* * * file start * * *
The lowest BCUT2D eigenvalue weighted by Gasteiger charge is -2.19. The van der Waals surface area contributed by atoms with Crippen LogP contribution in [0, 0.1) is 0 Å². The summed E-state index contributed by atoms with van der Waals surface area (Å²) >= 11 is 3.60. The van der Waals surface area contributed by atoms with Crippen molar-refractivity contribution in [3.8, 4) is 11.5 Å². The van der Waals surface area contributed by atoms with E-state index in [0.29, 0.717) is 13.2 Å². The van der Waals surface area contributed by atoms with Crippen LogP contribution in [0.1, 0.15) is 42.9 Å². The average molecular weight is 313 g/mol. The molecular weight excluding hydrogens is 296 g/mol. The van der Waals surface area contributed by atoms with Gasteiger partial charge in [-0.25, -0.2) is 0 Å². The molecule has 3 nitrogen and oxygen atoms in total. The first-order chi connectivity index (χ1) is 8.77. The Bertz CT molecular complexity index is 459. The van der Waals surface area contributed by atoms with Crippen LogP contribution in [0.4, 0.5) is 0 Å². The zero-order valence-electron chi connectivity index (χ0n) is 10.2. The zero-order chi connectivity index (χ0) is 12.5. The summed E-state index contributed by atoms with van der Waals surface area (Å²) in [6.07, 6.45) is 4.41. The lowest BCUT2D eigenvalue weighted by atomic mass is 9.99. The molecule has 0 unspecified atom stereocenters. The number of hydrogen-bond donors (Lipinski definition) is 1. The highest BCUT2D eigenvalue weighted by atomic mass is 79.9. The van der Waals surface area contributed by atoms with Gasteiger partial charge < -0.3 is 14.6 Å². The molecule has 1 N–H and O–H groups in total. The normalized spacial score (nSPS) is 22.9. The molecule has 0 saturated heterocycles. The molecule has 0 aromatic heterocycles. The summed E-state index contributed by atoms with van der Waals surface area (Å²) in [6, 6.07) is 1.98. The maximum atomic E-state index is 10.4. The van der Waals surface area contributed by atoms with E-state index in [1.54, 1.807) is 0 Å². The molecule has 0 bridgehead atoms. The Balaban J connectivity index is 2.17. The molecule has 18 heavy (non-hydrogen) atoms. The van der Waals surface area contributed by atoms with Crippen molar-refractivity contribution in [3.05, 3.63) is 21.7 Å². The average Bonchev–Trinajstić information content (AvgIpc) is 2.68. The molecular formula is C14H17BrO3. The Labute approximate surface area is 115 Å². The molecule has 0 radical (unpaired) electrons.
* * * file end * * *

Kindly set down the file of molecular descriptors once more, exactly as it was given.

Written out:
The lowest BCUT2D eigenvalue weighted by Gasteiger charge is -2.19. The van der Waals surface area contributed by atoms with Crippen LogP contribution in [0, 0.1) is 0 Å². The summed E-state index contributed by atoms with van der Waals surface area (Å²) >= 11 is 3.60. The van der Waals surface area contributed by atoms with Crippen molar-refractivity contribution in [3.8, 4) is 11.5 Å². The van der Waals surface area contributed by atoms with E-state index in [0.29, 0.717) is 13.2 Å². The van der Waals surface area contributed by atoms with Crippen LogP contribution in [0.1, 0.15) is 42.9 Å². The average molecular weight is 313 g/mol. The molecular weight excluding hydrogens is 296 g/mol. The van der Waals surface area contributed by atoms with Gasteiger partial charge in [-0.25, -0.2) is 0 Å². The molecule has 3 nitrogen and oxygen atoms in total. The first-order chi connectivity index (χ1) is 8.77. The Bertz CT molecular complexity index is 459. The van der Waals surface area contributed by atoms with Crippen LogP contribution in [0.4, 0.5) is 0 Å². The zero-order valence-electron chi connectivity index (χ0n) is 10.2. The zero-order chi connectivity index (χ0) is 12.5. The summed E-state index contributed by atoms with van der Waals surface area (Å²) in [6.07, 6.45) is 4.41. The lowest BCUT2D eigenvalue weighted by atomic mass is 9.99. The molecule has 0 unspecified atom stereocenters. The number of hydrogen-bond donors (Lipinski definition) is 1. The highest BCUT2D eigenvalue weighted by atomic mass is 79.9. The van der Waals surface area contributed by atoms with Gasteiger partial charge < -0.3 is 14.6 Å². The molecule has 1 N–H and O–H groups in total. The normalized spacial score (nSPS) is 22.9. The molecule has 0 saturated heterocycles. The molecule has 0 aromatic heterocycles. The summed E-state index contributed by atoms with van der Waals surface area (Å²) in [6, 6.07) is 1.98. The maximum atomic E-state index is 10.4. The van der Waals surface area contributed by atoms with E-state index in [1.54, 1.807) is 0 Å². The molecule has 0 bridgehead atoms. The Balaban J connectivity index is 2.17. The molecule has 18 heavy (non-hydrogen) atoms. The van der Waals surface area contributed by atoms with Crippen molar-refractivity contribution in [3.05, 3.63) is 21.7 Å². The average Bonchev–Trinajstić information content (AvgIpc) is 2.68. The molecular formula is C14H17BrO3. The Labute approximate surface area is 115 Å². The molecule has 0 radical (unpaired) electrons.